Hutton – Absolutely. Completely. Any discussion of the family crisis in Britain – so called family crisis in Britain – must include an explosion of part-time work, the vast numbers of hours that are worked, the vast numbers of men and women who have to work at weekends (I think it’s 50% of men and 40% of women have to work at weekends, a quarter of men – or is it a third of men? – work more than 50 hours a week). There’s external pressure in the labour market putting familial relations into huge difficulties as well as the amazing living standards at the bottom of British society. One of the offences of contemporary Britain is that, despite the huge media, it doesn’t tell the story of contemporary Britain to the British.
The conditions of 20-30% of adults live in Britain are absolutely poor where you are really uncertain if you have the capacity to feed and clothe and house yourself and your children and that haunts as many as 30% of households in Britain and certainly the 20% of households in which neither adult works.
Then there is the next raft of people who are working in insecure forms of employment which may seem fun in your twenties when you are moving from job to job but when you start to make medium term commitments you realise this is no way to live a life. And the notion that the crisis among 18 to 24 year o s – the rise in drugtaking, whatever – is independent of these matters…. [Expression of exasperation]
One of the great things about Tony Blair when he was ow Home Secretary was that he developed this phrase: “Tough on crime, tough on the causes of crime” – that sounded like a slick slogan. Then during his tenure he spent the entire time discussing the causes of crime. I think old Jack Straw has lost that symmetry and I think he hasn’t taken as subtle a position as the one Tony Blair took up.
L&TUR -That point about “tough on crime, tough on the causes of crime “. When Blair was talking about education recently a perfectly respectable position would have been to talk about the socially damaging effects of the market and to talk about how teachers should try harder. But the emphasis from New Labour is simply to attack teachers and say they need to be inspected more and say they need to be audited more. We were talking before about civil society – should we not permit teachers to have a kind of professional standing that would permit them to be motivated…
Hutton – Again I don’t see it as either/or. I think both statements arc true. I’ve recently become a governor at the LSE and I’m a visiting Fellow at Nuffield, a college in Oxford, and I talk to academics a lot about the supply of “raw material” – undergraduates and it is absolutely clear that standards are not as high as they should be and not as high as they were 20 years ago – that is a shared view. Pedagogy – whatever takes place in the classroom – ain’t that clever. Scrutiny of pedagogical techniques, evaluation of performance, rewards for good performance, penalties for bad performance are fundamental artefacts in any profession.
We expect people who sell life assurance policies to be regulated and come down hard when they mis-sell. We expect professionals like lawyers and accountants to be regulated (and I want to regulate them both more toughly) and, I’m sorry, I don’t think you can excuse teachers from the same mindset. If I consider the auditing of British company accounts to be a public interest question, and I don’t trust accountants to set appropriate standards, even though they are a great profession, consider that the self-regulatory instruments are too weak and earlier on we were acknowledging together, sharing the view, that a stakeholder conception required a beefed up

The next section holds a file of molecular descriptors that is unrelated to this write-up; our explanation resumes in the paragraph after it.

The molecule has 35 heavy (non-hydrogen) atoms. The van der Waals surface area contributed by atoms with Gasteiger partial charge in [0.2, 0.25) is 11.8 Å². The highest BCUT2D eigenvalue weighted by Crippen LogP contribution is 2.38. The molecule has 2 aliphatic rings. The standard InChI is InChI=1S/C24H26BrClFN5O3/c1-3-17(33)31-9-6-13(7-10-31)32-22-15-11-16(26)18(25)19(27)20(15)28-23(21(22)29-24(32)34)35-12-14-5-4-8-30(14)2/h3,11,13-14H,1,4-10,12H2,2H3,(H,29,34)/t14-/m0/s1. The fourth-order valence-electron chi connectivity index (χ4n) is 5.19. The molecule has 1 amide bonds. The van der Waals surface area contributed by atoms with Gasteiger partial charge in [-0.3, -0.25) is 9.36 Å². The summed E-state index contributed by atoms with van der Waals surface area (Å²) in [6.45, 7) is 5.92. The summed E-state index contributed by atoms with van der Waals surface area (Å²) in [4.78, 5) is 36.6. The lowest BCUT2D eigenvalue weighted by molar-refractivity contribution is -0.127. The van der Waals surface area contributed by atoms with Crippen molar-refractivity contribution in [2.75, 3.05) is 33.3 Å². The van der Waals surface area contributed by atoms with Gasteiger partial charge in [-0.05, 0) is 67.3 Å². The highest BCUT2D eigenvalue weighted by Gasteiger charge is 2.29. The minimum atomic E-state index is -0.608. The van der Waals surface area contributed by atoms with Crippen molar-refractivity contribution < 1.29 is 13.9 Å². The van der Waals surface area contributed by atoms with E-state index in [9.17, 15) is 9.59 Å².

expression of public interest regulatory organisations. To excuse teachers from that would be an impossible position. We’ve already said that things are indivisible, we’ve already said that there should be a symmetry of rights at the top and at the bottom and teachers should not be excused that.
The plain fact is that there is a resource problem in British education and a structural problem about the strength of private schools. I think entry into schools should be egalitarian but once you are in them I am strongly in favour of setting and streaming and actually a degree of learning by rote. I thought that stuff had been inhibited by a lot of second rate thinking and the results are there for everyone to see. You can see now because of the increasing internationalisation of schools and the increasing swapping of students and professors. People who bring their families from Israel or Germany or France and attend schools say that standards are a year or two years behind what they would find locally. And there has to be intervention to sort it out.
But that said, all that said, you cannot construct a slate education system in Britain with a demoralised and underpaid and undervalued teaching profession so the quid pro quo for these interventions is unquestionably a substantial raising of teacher pay, a professionalisation and a recognition of its professional role and a profound respect for what takes place. The teacher in a society is the transmission agent of, not just skills, qualifications, and all the rest of it, but is almost the most important tiling that can happen.
So, my reply to your question is it is not an either/or. It is perfectly possible to say there should be interventions about bad teaching. What takes place in classrooms cannot be left to the teacher any more than I would want the rules on selling life insurance to be left to a life insurance salesman. And to say a professional high-paid cadre of teachers is an essential component of the good society. These are not incompatible statements. Are they?
[Sadly, Hutton let himself be talked out of his correct understanding. He has done little since his first impressive impact.]
This article appeared in April 1996, in Issue 53 of Labour and Trade Union Review, now Labour Affairs. You can find more from the era at https://labouraffairsmagazine.com/very-old-issues-images/ and https://labouraffairsmagazine.com/very-old-issues-images/m-articles-by-topic/.